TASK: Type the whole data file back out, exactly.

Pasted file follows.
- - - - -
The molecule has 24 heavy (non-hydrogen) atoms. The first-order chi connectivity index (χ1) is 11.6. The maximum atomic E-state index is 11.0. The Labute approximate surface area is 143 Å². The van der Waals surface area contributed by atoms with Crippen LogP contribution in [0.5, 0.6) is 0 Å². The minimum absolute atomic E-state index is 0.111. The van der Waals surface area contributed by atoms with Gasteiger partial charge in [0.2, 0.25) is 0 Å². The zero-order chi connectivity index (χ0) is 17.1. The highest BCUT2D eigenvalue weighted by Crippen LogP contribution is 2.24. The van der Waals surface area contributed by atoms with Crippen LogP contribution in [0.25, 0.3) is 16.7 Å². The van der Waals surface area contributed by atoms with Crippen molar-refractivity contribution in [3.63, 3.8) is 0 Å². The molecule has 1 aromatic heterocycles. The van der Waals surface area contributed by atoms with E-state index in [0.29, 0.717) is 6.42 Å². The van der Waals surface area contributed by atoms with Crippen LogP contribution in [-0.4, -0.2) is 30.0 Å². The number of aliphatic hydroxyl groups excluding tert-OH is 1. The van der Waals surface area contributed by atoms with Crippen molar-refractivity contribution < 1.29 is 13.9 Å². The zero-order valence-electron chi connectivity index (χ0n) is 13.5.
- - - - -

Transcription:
The molecule has 24 heavy (non-hydrogen) atoms. The first-order chi connectivity index (χ1) is 11.6. The maximum atomic E-state index is 11.0. The Labute approximate surface area is 143 Å². The van der Waals surface area contributed by atoms with Crippen LogP contribution in [0.5, 0.6) is 0 Å². The minimum absolute atomic E-state index is 0.111. The van der Waals surface area contributed by atoms with Gasteiger partial charge in [0.2, 0.25) is 0 Å². The zero-order chi connectivity index (χ0) is 17.1. The highest BCUT2D eigenvalue weighted by Crippen LogP contribution is 2.24. The van der Waals surface area contributed by atoms with Crippen LogP contribution in [0.25, 0.3) is 16.7 Å². The van der Waals surface area contributed by atoms with Crippen molar-refractivity contribution in [3.63, 3.8) is 0 Å². The molecule has 1 aromatic heterocycles. The van der Waals surface area contributed by atoms with E-state index in [0.29, 0.717) is 6.42 Å². The van der Waals surface area contributed by atoms with Crippen LogP contribution in [-0.4, -0.2) is 30.0 Å². The number of aliphatic hydroxyl groups excluding tert-OH is 1. The van der Waals surface area contributed by atoms with Crippen molar-refractivity contribution < 1.29 is 13.9 Å². The zero-order valence-electron chi connectivity index (χ0n) is 13.5.